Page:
Tag Archives: hospital

My life as a mummy of two!

My life as a mummy of two!

So settling into being a mummy of two has been challenging. Loving it, but challenging.

Experiencing the love all over again, smelling and absorbing my new born and still being everything I can be for my 2 year old.

My 2 year old has been a little jealous and understandably. He has had his mummy all to himself for the past 2.5years, now all of a sudden he has to share his mummy and it hasn’t been an easy adjustment for him.

Throughout my pregnancy I was trying to help him adjust, I bought books about becoming a big brother, books about expecting a baby and we would chat about how he is getting a little sister and that it’s very special for both him and her.

I thought he would be a little jealous but I guess I wasn’t prepared for the huge change in him.

Firstly my little man used to be a fairly good sleeper. After night nurses and reward charts I had managed to get him to go down approx 6pm in his own bed, we would read 3 books then it was lights off. My little man would then sleep through in his own big boy bed until approx 6am the next morning.

Since I was in hospital for over a week my husband and mother were looking after my little man. His routine wasn’t really followed and for a few weeks he didn’t like to go to bed and wasn’t sleeping through, waking multiple times per night and insisting on sleeping with me and leaving his bedside lamp on.

The first few nights I was really strict and walked him back to his room, comforted him and helped him to go back to sleep but after 5 nights of the same behaviour I began to feel bad and allowed him to come into my bed and sleep with me.

Mainly because it’s a huge adjustment and in between feeding my little girl every 2.5 hours I have been pretty tired. Also secretly I love snuggling with him and he is my little man, my first born and always will be.

This phase only lasted approx 3 weeks though and now he is happy to go to his own bed, he isn’t sleeping through every night, however most nights he does, and if he doesn’t he is only waking once or twice and I carry him back to his room and he goes back to sleep.

He is really sweet with his sister and is quite protective and loving towards her. If he hears her cry he will come straight to me and tell me she is upset and he also runs to her room and says in the sweetest little voice ‘you ok Mila?’

He also loves to help me change her nappy and I allow him to choose her outfits. I want him to feel involved and part of her life. Although he is only 2.5years old I think that by allowing him to be a big part in the decisions around her will help him to adjust and accept her more easily and not have him be as jealous or feel left out or pushed aside.

My little girl though is a different story, she sleeps very well and I actually wake her to feed. During the day I’m feeding every 3 hours however of a night I let her sleep and she wakes me. She is only 3 weeks old though and I anticipate that this may change.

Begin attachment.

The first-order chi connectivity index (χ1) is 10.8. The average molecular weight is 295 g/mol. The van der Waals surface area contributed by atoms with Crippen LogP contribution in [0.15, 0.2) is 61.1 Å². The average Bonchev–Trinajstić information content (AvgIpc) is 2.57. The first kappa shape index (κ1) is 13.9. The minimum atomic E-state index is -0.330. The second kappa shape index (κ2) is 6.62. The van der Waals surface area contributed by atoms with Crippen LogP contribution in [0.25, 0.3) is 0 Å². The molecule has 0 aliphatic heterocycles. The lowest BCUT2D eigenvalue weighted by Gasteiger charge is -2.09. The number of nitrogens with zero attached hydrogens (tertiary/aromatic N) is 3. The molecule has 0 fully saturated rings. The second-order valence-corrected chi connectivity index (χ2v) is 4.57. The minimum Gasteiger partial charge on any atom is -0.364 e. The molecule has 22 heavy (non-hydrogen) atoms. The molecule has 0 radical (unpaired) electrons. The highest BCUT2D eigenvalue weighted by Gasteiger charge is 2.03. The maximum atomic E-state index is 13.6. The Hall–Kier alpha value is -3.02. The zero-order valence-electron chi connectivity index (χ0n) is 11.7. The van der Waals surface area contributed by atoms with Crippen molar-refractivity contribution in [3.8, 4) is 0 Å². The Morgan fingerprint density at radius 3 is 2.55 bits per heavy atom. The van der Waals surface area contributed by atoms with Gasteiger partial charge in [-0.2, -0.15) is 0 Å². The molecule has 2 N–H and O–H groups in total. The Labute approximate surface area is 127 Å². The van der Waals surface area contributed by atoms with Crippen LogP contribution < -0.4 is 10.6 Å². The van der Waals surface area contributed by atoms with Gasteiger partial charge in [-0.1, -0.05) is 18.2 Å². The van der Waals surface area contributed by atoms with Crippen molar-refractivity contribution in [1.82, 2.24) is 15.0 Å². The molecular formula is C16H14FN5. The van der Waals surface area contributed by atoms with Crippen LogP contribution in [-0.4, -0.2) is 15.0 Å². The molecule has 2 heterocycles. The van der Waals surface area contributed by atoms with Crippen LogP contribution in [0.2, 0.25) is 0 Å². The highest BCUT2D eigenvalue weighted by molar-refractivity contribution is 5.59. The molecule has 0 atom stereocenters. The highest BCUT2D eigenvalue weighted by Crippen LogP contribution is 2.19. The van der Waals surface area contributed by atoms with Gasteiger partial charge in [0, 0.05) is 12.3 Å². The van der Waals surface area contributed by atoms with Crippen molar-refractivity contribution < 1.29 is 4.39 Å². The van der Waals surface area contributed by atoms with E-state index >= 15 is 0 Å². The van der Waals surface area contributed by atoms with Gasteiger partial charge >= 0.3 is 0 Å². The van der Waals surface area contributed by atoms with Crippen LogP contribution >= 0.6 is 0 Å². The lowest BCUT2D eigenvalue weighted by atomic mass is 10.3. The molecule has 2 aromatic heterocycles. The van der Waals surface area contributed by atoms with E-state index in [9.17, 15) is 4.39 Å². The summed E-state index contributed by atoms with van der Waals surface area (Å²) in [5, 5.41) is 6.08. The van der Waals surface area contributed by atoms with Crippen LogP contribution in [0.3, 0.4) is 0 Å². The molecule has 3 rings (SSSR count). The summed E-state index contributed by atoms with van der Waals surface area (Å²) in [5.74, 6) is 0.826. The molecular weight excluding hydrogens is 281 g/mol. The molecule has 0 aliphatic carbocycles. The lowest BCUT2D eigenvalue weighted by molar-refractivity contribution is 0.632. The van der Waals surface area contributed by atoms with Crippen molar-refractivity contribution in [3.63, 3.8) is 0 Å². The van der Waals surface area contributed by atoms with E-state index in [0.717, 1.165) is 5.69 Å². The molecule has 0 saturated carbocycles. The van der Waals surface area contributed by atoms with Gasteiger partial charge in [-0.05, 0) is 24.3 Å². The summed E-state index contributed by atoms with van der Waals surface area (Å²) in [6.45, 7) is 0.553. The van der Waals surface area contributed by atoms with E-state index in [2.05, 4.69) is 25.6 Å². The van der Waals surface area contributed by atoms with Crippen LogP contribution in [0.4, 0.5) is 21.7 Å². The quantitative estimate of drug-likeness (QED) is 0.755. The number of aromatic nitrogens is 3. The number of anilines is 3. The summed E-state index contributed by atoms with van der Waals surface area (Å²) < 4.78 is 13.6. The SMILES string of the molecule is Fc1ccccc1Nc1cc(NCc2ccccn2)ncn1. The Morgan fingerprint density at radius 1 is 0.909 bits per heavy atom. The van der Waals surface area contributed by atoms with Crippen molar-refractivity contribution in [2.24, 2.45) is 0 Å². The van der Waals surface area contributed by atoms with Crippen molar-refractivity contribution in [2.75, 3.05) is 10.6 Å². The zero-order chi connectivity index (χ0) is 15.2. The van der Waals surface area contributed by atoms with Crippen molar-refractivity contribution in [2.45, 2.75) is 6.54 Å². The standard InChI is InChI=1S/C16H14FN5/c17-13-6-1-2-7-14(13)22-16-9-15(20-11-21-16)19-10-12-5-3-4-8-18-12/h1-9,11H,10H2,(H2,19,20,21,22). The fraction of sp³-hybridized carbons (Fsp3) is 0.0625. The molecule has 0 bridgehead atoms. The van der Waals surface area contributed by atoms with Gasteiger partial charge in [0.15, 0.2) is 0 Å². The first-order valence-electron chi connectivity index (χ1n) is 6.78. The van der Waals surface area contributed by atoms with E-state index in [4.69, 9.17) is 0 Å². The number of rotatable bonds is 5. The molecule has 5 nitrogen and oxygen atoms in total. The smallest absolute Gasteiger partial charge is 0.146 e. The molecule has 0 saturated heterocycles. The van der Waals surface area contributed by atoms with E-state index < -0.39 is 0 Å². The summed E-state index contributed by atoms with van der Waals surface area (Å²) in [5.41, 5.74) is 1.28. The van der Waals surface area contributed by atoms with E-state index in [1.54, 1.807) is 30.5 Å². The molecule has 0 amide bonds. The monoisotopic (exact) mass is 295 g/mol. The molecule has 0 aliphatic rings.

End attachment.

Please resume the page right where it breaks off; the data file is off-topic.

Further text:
The dynamic in the house has also changed, it feels complete now. I feel like I’m whole. My little man and my little princess have completed me, of course with my husband. 🙂 I was once told that to have one child of each sex is a ‘gentleman’s family’ or a ‘pigeon pair’ which is apparently quite well looked upon in the eyes of some. I feel blessed that I have been able to create this little family with my husband and also be able to give him a child of each sex.

Being a parent is a constant lesson, I’m always learning more about myself but also about my children. I’m feeling very blessed at this stage in my life.

I’m sure with each step and change in growth patterns with my 2 children things within our home will change also with dynamics and learning. I look forward to sharing these moments with you.

She is here!

For all my loyal readers I want to apologies for my lack of posts lately.

I’ve been a little pre occupied of and I hope that you understand why, my little princess arrived 3 weeks early!

It has been a whirlwind of emotion and I am yet again besotted.

I thought I knew what love was when approx 2.5years ago I welcomed my gorgeous lil man into this world.

Today I feel absolutely besotted, proud, fulfilled and over joyed with love and happiness all over again.

My lil family is now complete.
Two precious little cherubs to love, adore, enjoy, watch grow and protect for forever more.

Let me take you through my journey.

I had been on weekly ultrasounds and checkups with my midwife as my little miss was measuring small. On the lower 10th percentile on the growth chart which had our midwife and obstetric is slightly concerned.

Now hubby not myself are big units however our amazing little man was born 3.53kg and 53cm long. Our lil miss was measuring approx 2.3kg. Quite a big difference.

After my ECG – where they turned my little princess successfully she engaged straight away, I was displayed though however at that time, I could have dilated easily as my cervix was apparently ‘ripe’ and ‘soft’.

Going back to those past 2 weeks, I had my regular weekly ultrasound on the Tuesday followed by my midwife appointment on the Thursday. After the appointment I had a CTG which is a monitor that listens to the baby’s heart. My little miss had a strong healthy and regular heart beat which was reassuring.

She was still measuring small so I then went onto daily check ups. So with my little man, packed up for a few hours we were in the hospital room. Mummy hooked up to these monitoring machines to check little miss and my little man – who was so well behaved, watching a DVD and snacking.